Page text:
Bacone College is Oklahoma’s oldest continuing center of higher education and began in 1880. With the help of the American Baptist Home Mission Society, Professor Almon C. Bacone, a missionary teacher, started a school in the Cherokee Baptist Mission at Tahlequah, Indian Territory. The only faculty member, Professor Bacone, enrolled three students and began his work. By the end of the first semester, the student body had quadrupled; by the end of the first year, student population was fifty-six and the faculty numbered three.
Seeing the need to expand, an appeal was made to the Creek Tribal Council for 160 acres of land in Muskogee, the “Indian Capital of the World.” The land was granted, and in 1885 Indian University was moved to its present site. In 1910, it was renamed Bacone Indian University after its founder and first president and the name was later changed to Bacone College.
Professor Bacone dreamed of a school, based on Christian principles, for the education of American Indians. The college has retained its Christian heritage, but is not reserved strictly for American Indians. Its Mission Statement calls for meeting the “needs of American Indians in a multicultural setting.” All students, regardless of race, color, national origin, sex, age or religion are welcomed and encouraged to attend Bacone College. Bacone attempts to prepare students to function in the mainstream of society, without losing their culture and heritage.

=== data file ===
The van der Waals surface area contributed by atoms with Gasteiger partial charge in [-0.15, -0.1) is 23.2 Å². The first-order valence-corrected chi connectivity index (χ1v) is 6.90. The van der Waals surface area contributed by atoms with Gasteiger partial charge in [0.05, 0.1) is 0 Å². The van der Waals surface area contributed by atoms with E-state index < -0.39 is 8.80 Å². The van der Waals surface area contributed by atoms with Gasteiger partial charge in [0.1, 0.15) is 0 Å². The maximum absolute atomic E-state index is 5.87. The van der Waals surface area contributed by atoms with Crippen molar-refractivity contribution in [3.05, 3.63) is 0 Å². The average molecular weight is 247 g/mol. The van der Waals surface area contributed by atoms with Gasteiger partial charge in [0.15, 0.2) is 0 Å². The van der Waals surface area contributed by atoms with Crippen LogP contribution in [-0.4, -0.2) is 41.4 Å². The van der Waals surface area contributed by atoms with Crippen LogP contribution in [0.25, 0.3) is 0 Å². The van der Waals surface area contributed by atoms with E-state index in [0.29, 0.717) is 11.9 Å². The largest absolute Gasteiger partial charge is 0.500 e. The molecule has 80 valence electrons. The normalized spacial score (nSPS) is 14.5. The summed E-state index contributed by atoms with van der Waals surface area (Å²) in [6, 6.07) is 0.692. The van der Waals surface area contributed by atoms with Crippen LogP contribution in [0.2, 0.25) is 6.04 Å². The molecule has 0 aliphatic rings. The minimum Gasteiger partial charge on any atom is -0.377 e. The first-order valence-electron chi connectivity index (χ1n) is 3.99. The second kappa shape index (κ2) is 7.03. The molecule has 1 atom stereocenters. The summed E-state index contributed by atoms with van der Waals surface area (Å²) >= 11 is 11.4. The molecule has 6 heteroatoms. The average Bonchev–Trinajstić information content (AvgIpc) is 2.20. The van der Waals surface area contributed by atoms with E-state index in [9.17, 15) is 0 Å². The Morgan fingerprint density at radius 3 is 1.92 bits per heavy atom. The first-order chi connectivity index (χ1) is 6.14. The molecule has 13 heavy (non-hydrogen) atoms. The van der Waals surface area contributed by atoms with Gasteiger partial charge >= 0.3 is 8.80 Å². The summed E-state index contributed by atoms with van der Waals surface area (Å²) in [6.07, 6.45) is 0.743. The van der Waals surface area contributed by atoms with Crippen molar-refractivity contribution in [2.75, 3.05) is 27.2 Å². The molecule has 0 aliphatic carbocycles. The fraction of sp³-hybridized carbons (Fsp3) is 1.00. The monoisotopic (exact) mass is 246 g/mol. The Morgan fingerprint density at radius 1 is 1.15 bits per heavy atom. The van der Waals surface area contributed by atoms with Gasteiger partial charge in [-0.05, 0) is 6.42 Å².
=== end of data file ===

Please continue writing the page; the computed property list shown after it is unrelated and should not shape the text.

A recent award from the Matthew 25 Grant is helping students such as Taylor, an enrolled member of the Pawnee Nation. He is in his second year at Bacone and is receiving the American Indian Learning Work Community scholarship. Taylor loves to attend home football and basketball games. While there are many benefits to Bacone College, Taylor enjoys the small college atmosphere and the individual attention students receive. Taylor is happy with his decision to attend Bacone College and is very appreciative of the education and lifelong friendships he has made.
Today the College offers an opportunity for reflection upon how we, of all races and ethnic backgrounds, can live, study, work and worship together in order to strive not only for a meaningful educational experience, but for a society committed to Christian values and principles.
The Matthew 25 Grant, sponsored by ABCUSA, is funded by a generous donor whose goal is to help meet the needs of “housing, feeding, education and health with regard to the less fortunate.” Awards for the Matthew 25 grant are made twice a year, in April and October, with application deadlines of March 1 and September 1. To view the guidelines and download the application form, click here.